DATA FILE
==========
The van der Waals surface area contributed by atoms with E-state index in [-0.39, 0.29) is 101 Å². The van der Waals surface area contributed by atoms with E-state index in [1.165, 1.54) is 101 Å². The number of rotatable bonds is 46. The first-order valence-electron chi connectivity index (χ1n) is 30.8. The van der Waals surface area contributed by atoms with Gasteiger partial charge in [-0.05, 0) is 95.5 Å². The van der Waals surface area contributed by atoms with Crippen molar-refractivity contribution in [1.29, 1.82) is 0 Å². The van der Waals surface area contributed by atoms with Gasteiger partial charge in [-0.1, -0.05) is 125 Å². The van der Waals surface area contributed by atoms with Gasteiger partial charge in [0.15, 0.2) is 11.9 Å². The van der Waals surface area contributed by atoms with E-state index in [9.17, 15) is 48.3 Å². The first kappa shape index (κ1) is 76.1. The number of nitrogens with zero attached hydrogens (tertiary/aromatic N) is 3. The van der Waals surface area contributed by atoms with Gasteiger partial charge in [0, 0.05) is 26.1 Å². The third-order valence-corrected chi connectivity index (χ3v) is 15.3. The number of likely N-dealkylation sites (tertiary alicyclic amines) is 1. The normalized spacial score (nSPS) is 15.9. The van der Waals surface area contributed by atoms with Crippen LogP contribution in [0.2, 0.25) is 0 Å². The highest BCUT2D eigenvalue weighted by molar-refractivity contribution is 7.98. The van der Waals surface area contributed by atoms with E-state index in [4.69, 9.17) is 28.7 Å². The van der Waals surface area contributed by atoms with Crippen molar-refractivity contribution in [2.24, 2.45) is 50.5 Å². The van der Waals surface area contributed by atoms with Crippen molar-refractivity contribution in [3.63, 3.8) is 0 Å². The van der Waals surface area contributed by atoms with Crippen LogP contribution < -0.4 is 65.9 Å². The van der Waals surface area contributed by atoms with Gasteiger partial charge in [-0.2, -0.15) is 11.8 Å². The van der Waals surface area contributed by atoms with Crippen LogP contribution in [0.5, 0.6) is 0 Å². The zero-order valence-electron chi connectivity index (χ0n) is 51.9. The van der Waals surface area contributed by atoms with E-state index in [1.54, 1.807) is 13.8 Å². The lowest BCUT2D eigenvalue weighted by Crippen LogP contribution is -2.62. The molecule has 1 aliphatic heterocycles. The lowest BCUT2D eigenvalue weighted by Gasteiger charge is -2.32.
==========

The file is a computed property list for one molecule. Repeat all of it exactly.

The van der Waals surface area contributed by atoms with E-state index in [-0.39, 0.29) is 101 Å². The van der Waals surface area contributed by atoms with E-state index in [1.165, 1.54) is 101 Å². The number of rotatable bonds is 46. The first-order valence-electron chi connectivity index (χ1n) is 30.8. The van der Waals surface area contributed by atoms with Gasteiger partial charge in [-0.05, 0) is 95.5 Å². The van der Waals surface area contributed by atoms with Crippen molar-refractivity contribution in [1.29, 1.82) is 0 Å². The van der Waals surface area contributed by atoms with Gasteiger partial charge in [-0.1, -0.05) is 125 Å². The van der Waals surface area contributed by atoms with Gasteiger partial charge in [0.15, 0.2) is 11.9 Å². The van der Waals surface area contributed by atoms with E-state index in [9.17, 15) is 48.3 Å². The first kappa shape index (κ1) is 76.1. The number of nitrogens with zero attached hydrogens (tertiary/aromatic N) is 3. The van der Waals surface area contributed by atoms with Gasteiger partial charge in [0, 0.05) is 26.1 Å². The third-order valence-corrected chi connectivity index (χ3v) is 15.3. The number of likely N-dealkylation sites (tertiary alicyclic amines) is 1. The normalized spacial score (nSPS) is 15.9. The van der Waals surface area contributed by atoms with Crippen LogP contribution in [0.2, 0.25) is 0 Å². The highest BCUT2D eigenvalue weighted by molar-refractivity contribution is 7.98. The van der Waals surface area contributed by atoms with E-state index in [4.69, 9.17) is 28.7 Å². The van der Waals surface area contributed by atoms with Crippen molar-refractivity contribution in [2.24, 2.45) is 50.5 Å². The van der Waals surface area contributed by atoms with Crippen molar-refractivity contribution in [3.63, 3.8) is 0 Å². The van der Waals surface area contributed by atoms with Crippen LogP contribution < -0.4 is 65.9 Å². The van der Waals surface area contributed by atoms with Gasteiger partial charge in [-0.2, -0.15) is 11.8 Å². The van der Waals surface area contributed by atoms with Crippen LogP contribution in [0.5, 0.6) is 0 Å². The zero-order valence-electron chi connectivity index (χ0n) is 51.9. The van der Waals surface area contributed by atoms with E-state index in [1.54, 1.807) is 13.8 Å². The lowest BCUT2D eigenvalue weighted by Crippen LogP contribution is -2.62. The molecule has 1 aliphatic heterocycles. The lowest BCUT2D eigenvalue weighted by Gasteiger charge is -2.32.